PTSD is a terrible affliction and so many military families are going through the pain of dealing with its effects as we speak. The “disorder” isn’t even looked at as a real problem by many, and what’s sad is how some people choose to deal – or not deal – with it.
I love my husband and my family. We have been through so much together, and we are still working through some problems stemming from PTSD. Four deployments in 10 years can really wreak havoc on your life. My husband has been deployed three times to Iraq (2003-2004, 2005-2006, and 2009-2010) and he has changed considerably. In fact, I have changed too. We have all changed. We aren’t the same carefree couple that we once were 10 years ago.
The changes were manageable at first. He was transiting from a re-deployment phase in April 2003 to another deployment in Jan 2005. The unit was gearing up to go back again to Iraq in less than 10 months and I rarely saw him. He was a tanker back then, and he was constantly in the field doing range exercises or at NTC or Fort Polk doing training. It was like he wasn’t home. He would be gone for 2 or 3 weeks out of the month. Then he was gone for a year.
When he came back in 2006, we PCSed to Fort Bragg within 4 months. We were in a constant state of flux. In June 2006, he returned to AIT to learn a new MOS. He changed from combat to non-combat because he was tired of being deployed, but combat stress was setting in nevertheless. When he graduated from his second AIT and joined us at Bragg, he suddenly segregated himself from us. He set up a game room that housed his computers and play station console. He would spend hours on end playing a role-playing game called “Final Fantasy.”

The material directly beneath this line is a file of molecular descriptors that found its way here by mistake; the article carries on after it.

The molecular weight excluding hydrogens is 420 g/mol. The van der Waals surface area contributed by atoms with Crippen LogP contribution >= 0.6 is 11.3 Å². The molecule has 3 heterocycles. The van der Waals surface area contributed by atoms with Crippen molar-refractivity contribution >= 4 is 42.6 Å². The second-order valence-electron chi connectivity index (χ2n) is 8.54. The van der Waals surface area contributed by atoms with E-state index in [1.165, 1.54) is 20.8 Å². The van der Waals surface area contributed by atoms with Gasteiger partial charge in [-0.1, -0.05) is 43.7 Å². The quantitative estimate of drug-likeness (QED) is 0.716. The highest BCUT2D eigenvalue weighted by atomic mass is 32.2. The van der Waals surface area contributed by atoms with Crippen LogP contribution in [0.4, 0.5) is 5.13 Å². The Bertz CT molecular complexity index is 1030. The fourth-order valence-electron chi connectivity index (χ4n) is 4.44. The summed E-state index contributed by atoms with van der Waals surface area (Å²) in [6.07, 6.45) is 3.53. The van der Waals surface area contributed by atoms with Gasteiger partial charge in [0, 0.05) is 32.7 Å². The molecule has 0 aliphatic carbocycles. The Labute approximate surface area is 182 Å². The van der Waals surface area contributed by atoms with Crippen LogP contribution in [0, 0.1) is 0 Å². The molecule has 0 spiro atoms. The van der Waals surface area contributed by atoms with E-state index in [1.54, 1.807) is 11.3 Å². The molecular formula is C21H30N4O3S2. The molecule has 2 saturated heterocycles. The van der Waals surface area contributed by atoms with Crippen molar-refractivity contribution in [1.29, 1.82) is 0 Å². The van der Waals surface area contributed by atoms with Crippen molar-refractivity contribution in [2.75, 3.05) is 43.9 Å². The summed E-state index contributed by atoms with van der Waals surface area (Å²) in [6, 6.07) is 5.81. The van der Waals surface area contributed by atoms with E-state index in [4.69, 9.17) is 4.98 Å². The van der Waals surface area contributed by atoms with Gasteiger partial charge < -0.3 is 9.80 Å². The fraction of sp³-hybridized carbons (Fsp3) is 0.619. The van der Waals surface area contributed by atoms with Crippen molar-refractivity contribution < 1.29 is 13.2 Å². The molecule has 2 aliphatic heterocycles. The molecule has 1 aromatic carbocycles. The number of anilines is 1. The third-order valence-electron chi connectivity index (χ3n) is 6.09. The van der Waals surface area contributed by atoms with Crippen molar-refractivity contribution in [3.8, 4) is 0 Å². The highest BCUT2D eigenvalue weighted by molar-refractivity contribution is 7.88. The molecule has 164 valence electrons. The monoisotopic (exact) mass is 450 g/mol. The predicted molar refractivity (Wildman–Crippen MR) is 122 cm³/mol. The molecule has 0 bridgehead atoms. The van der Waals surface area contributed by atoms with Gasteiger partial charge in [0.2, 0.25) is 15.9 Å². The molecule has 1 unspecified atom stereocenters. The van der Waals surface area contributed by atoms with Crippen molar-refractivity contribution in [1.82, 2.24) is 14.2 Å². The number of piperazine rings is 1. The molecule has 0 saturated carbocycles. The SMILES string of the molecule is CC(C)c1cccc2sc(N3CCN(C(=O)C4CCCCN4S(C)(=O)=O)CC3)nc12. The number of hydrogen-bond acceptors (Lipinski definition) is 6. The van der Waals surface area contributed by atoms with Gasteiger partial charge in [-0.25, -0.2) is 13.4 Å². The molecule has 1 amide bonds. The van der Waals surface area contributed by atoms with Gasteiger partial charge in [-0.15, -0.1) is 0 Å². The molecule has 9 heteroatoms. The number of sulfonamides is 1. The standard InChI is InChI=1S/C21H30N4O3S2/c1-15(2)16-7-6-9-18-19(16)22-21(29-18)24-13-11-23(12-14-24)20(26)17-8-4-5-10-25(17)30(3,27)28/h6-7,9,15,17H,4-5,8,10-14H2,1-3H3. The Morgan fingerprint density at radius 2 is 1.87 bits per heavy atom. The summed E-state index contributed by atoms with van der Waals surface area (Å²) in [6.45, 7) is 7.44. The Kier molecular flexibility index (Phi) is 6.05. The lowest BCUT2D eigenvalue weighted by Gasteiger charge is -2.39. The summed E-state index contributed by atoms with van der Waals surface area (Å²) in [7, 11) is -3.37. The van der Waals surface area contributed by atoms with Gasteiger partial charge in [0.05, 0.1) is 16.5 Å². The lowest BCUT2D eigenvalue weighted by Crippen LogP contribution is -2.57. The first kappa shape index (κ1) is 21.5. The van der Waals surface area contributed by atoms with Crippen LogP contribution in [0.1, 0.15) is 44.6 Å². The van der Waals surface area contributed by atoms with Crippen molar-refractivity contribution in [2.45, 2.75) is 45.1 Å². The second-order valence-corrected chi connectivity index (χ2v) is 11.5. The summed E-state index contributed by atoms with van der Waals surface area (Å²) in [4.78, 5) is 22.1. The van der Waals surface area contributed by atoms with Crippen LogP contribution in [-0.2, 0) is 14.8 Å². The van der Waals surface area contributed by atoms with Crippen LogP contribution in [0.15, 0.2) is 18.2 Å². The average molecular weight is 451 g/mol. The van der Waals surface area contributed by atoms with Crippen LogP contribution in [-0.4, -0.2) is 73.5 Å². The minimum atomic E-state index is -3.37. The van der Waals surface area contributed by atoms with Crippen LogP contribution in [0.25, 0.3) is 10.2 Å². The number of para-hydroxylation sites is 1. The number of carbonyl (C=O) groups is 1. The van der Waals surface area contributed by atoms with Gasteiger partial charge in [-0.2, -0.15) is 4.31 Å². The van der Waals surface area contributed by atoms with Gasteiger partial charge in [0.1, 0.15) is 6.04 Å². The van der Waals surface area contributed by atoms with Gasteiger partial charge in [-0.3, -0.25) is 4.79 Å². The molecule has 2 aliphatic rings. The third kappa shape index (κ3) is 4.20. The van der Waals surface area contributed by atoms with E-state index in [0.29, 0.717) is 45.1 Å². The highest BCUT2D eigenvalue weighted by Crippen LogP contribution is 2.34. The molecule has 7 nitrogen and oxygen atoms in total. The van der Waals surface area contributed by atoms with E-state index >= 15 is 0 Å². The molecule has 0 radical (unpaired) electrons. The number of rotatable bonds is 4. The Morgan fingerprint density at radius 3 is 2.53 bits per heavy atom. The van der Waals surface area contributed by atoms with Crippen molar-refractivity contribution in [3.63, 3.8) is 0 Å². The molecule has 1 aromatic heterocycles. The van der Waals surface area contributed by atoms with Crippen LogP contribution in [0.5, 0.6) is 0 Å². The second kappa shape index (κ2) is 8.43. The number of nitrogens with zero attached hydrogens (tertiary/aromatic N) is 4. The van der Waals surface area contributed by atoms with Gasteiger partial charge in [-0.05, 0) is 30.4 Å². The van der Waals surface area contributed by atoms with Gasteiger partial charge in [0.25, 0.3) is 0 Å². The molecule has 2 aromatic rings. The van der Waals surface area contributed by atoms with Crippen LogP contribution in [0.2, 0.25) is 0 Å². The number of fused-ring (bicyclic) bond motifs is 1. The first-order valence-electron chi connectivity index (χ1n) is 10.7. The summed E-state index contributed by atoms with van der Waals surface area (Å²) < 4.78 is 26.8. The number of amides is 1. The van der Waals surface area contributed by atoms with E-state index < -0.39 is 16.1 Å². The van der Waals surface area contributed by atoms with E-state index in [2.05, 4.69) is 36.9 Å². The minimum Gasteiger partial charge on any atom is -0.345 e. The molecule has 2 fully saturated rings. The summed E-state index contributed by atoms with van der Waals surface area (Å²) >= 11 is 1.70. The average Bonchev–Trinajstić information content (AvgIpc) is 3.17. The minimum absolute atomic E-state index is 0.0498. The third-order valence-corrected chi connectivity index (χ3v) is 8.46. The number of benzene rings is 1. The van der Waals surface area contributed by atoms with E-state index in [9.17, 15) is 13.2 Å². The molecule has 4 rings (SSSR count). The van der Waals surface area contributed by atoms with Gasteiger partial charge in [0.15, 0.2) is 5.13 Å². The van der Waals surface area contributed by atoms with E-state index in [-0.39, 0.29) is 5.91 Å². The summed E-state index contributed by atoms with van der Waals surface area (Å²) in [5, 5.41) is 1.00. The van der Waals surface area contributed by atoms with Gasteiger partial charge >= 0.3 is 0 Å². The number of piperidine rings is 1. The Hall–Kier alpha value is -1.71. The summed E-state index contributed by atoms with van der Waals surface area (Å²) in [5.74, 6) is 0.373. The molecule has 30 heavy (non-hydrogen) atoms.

When we moved to a bigger house on base, he moved into the garage. He no longer joined us as a family, so the kids and I would just do things by ourselves. Even though today he no longer lives in the garage, where he spent more than two years separating himself from me and his kids, he still plays video games 18 to 20 hours a day. He also doesn’t have control of his temper, and nightmare plagues his sleep. We have good days and bad days, but we are still dealing with this issue. It’s still like a black cloud above our heads.
Despite his progress on his own, I wonder if counseling would help my husband. He is numb, not the happy person I married. The nightmares, isolation, and quick temper my husband experiences are all symptoms of significant adjustment problems that most soldiers face after combat deployments. I told him he has signs of PTSD. He doesn’t have a diagnosis, and he is too proud to seek treatment on his own. There is a certain stigma attached to getting treatment, and I tell you what – I believe it!
He doesn’t want to do anything to jeopardize our family’s financial standing. He tried once to talk to a counselor, but it didn’t work. He considered going to a counselor as a moment of weakness. My DH told me the way he deals with leaving again for deployment was to pretty much block everyone out. That’s how he handles stress – he turns it on and off like a switch.
My husband is now a little better than he was, but he’s still not the man I married. He rarely smiles. He dislikes groups of people, especially crowds. He has no desire to make friends. But we somehow make it and drive on. I know one day that he will get the help that he needs. I can’t make him do something he doesn’t want to do, but he knows that I will still be there for him because we both signed up for this, “for better or for worse.”